As the world looks for solutions to curb climate change, nuclear energy is anticipated to play a key role in the low-carbon transition. Now, Queen’s welcomes an internationally recognized scientist whose research into nuclear materials may help the industry find ways to build safer and longer-lasting reactors.

Yanwen Zhang will join the university as the Canada Excellence Research Chair (CERC) in Impact of Radiation in Energy and Advanced Technologies.

"I am absolutely thrilled and honoured to be part of the prestigious CERC program," says Zhang, "which will see me come to Canada and join a group of leading experts in nuclear materials at Queen's University. My research is uncovering connections among seemingly disparate phenomena and pushing the boundaries of materials science, so we can better understand the role of nuclear in our transition to a low-carbon future."

Designed to recruit top researchers to Canada, the CERC is among the most prestigious and well-funded programs supporting leading-edge research globally. Zhang’s chair is valued at $8 million over eight years, and it will see her relocate her research program from the Idaho National Laboratory, where she also holds a joint faculty appointment at University of Tennessee, Knoxville. She was previously Distinguished R&D Staff at Oak Ridge National Laboratory.

The CERC program was established in 2008 to help grow Canada’s international reputation in research and innovation and make the country a destination for scholars looking to advance world-class research. In November 2023, the Government of Canada announced $248 million to support the appointment of 34 new CERCs at 18 post-secondary institutions across the country. Zhang will join Paul Kubes, the Canada Excellence Research Chair in Immunophysiology and Immunotherapy at Queen’s, as the second CERC to join Queen’s in this funding round.

Zhang was previously the Director of the U.S. Department of Energy’s Energy Frontier Research Center for Energy Dissipation to Defect Evolution. In 2005, she was awarded the Presidential Early Career Award for Scientists and Engineers, the highest honour bestowed by the US federal government and conferred by the White House. She also holds two PhD degrees: one in science from Beijing Normal University and one in nuclear physics from Lund University in Sweden.

"The CERC is an extremely competitive program. We are proud to have secured another Chair for Queen’s and recruit a leading researcher to Canada," says Nancy Ross, Vice-Principal (Research). "Queen’s is already recognized globally for expertise in nuclear materials research, and Dr. Zhang will catapult this strength to new levels. The mission of the CERC is to do just this – increase Canada’s competitiveness on the world stage in areas where there is already significant momentum."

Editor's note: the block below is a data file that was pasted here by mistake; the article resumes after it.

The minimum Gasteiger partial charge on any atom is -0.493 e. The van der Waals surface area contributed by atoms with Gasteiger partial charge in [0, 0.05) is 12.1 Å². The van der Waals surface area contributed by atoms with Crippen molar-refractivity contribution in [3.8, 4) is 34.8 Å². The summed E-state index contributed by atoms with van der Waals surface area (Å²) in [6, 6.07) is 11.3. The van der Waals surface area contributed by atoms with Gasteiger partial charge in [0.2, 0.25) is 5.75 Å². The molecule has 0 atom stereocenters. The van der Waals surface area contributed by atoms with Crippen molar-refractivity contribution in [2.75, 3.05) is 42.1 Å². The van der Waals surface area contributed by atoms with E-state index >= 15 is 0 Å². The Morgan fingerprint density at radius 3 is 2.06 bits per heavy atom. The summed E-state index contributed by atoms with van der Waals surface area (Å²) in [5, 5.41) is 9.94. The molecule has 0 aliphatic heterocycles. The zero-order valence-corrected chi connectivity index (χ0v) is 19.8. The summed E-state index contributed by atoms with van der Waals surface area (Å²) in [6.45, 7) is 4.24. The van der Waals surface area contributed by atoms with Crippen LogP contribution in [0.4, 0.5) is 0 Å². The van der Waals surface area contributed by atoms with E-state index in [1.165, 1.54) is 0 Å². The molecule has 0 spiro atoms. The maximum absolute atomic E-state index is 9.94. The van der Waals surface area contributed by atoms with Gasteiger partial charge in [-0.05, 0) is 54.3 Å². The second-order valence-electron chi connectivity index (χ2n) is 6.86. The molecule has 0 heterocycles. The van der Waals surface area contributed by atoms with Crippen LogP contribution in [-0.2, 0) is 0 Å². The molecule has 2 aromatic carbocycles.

Advancing Canada’s energy transition

Nuclear reactor systems support approximately 15 per cent of Canada’s overall energy production. In Ontario, that number is 60 per cent, and demand for nuclear energy is growing. The deployment of safer, longer-lasting production facilities, however, hinges on advancing our understanding of how alloys perform in nuclear reactor components, such as the cladding that protects reactor fuel.



Dr. Zhang is a recipient of the Presidential Early Career Award for Scientists and Engineers, the highest honour bestowed by the US federal government and conferred by the White House.


Zhang’s research seeks to predict the degradation of alloys in the high-intensity environments of nuclear reactors. Her goal is to uncover insights into "self-healing" mechanisms, structural stability, and deformation tolerance under high stress, temperature, radiation, and other extreme material conditions. Critical to this research will be Queen’s Reactor Materials Testing Laboratory (RMTL), a state-of-the-art proton and helium accelerator that mimics the changes to materials occurring in a nuclear reactor.

Through collaborative efforts with the Nuclear Materials Group at Queen’s, partners, national labs, and the nuclear industry, this work has the potential to impact various sectors. It will also enhance the efficiency, reliability, safety, and cost-effectiveness of nuclear energy systems and is vital to ushering in a new era of safe, resilient, and high-performing nuclear energy.

"For nearly three decades, I have dedicated my work to understanding defect dynamics and radiation effects in materials," explains Zhang. "I am excited to be continuing this research at Queen’s – a university with a long history of expertise in materials science and a commitment to advancing research to combat climate change."

Zhang will begin her term in Spring 2024. To learn more about the CERC program, visit the Tri-Agencies website.


This article, written by Special Projects Officer Kayla Dettinger, appeared originally in the Queen's Gazette.